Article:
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Think Your Corporation or LLC Totally Protects You from Personal Liability? Think Again

One of the primary reasons business owners set up corporations and limited liability companies (LLCs) is to shield their personal assets from debts and other liabilities incurred by the business.

Indeed, corporations and LLCs exist as separate legal entities from their owners, meaning the business itself can acquire assets, enter into contracts, and take on debt. In turn, if a corporate entity is unable to pay its debts, creditors are typically only allowed to go after the company’s assets, not the owners’ personal assets.

 

However, there are several circumstances whereby business owners can be held personally liable for corporate or LLC debts.

 

Sometimes, business owners simply make innocent mistakes when running a business that leave them personally liable.

 

Other times, when business owners take certain actions, such as using the corporation to promote fraud, failing to observe corporate formalities, or even just inadvertently commingling corporate and personal assets, a court can hold the owners personally liable for the debts and liabilities of the corporate entity. When this happens, it’s known as “piercing the corporate veil.”

 

If you’re a business owner who’s thinking of incorporating, or if you already own a corporation or LLC, be aware of the following considerations, which can leave you personally on the hook for business debts.

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4 Vital Legal Agreements All Startups Should Have in Place

When getting a business off the ground, one common mistake business owners make is not establishing a solid legal foundation to protect their company from unforeseen situations and circumstances.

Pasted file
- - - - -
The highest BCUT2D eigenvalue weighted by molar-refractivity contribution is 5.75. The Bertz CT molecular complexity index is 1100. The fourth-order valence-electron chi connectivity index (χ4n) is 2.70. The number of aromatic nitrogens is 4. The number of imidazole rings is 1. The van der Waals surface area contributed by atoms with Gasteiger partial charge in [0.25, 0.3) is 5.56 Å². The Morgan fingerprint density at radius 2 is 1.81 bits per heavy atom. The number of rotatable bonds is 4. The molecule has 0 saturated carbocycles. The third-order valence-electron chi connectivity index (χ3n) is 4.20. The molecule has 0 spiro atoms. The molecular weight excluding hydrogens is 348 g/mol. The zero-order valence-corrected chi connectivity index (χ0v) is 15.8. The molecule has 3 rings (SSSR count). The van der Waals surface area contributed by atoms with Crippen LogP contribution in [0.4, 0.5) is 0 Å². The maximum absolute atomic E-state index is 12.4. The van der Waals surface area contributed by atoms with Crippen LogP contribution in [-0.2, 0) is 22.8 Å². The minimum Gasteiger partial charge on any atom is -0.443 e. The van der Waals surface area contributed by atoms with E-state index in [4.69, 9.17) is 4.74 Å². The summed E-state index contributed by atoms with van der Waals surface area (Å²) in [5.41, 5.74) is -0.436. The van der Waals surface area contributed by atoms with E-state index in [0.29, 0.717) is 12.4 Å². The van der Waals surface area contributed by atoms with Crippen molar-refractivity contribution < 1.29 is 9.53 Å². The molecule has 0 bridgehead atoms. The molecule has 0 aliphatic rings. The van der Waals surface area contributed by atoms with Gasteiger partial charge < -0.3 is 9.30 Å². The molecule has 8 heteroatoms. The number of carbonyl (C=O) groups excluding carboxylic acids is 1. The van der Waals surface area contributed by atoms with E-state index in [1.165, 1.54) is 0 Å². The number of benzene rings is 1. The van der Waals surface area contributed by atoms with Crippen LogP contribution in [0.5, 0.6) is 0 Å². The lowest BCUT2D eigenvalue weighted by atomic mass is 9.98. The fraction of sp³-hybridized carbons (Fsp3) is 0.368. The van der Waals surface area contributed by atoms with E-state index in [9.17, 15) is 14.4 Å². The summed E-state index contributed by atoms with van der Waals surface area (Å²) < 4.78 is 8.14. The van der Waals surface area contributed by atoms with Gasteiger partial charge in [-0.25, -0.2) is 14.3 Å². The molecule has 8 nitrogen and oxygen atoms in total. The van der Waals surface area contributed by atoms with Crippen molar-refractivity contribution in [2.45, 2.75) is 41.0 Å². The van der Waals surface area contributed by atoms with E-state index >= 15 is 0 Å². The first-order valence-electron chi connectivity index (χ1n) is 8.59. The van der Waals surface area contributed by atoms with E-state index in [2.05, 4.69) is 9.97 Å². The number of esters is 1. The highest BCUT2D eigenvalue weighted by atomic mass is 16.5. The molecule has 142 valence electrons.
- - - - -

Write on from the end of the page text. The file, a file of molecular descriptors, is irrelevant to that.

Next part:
The most effective and efficient way to provide this legal bedrock is by putting a set of key legal agreements in place.

 

Gleaned from years of business experience and advice from seasoned and highly successful entrepreneurs, we’ve outlined the core four legal documents that a company’s founders should put into place as soon as your business “idea” evolves into a reality.

 

Business Entity Agreements

When starting a business, it’s crucial to select the proper business entity structure in order to maximize tax savings and minimize personal liability. Some of the most popular entity structures include sole proprietorships, general and limited partnerships, C corporations, S corporations and limited liability companies (LLC or even an LLC taxed as an S-Corporation).

 

Once you choose the most advantageous structure, you should—and are sometimes legally required to—draft the proper entity agreements to lay the groundwork for how the business will be governed and operated. Different entity structures require different types of agreements. For example, C corporations require corporate bylaws, while LLCs use an operating agreement.

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What Will the New Tax Law Mean for Your Business?

On December 22, 2017, President Trump signed the Tax Cuts and Jobs Act bill into law, and taxpayers are still trying to figure out how it might affect them.

This is especially true for business owners, as the most dramatic changes under the law are aimed at how businesses are taxed.

 

We’ve highlighted the most significant changes to business taxation that will likely affect you here, but to clearly understand the law’s full effects and take advantage of the benefits offered, you should contact us as your Family Business Lawyer™, so we can meet with you and your CPA right away.

 

Reduced corporate tax rate

The new law sets a flat 21% tax rate for corporations. However, this flat rate only applies to C corporations, and not so-called “pass-through” businesses, which are taxed at the business owner’s individual rate.

 

Obviously, this would eliminate the competitive benefit of the pass-through status if the individual rates were higher than 21%, so the law was revised to provide a new deduction for pass-through entities, which is covered below.

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Wellness Programs Boost Employee Health and Happiness—and Your Bottom Line

Business owners who launch workplace health and wellness programs can enjoy a wide-range of valuable benefits, not just for their employees, but for the entire company.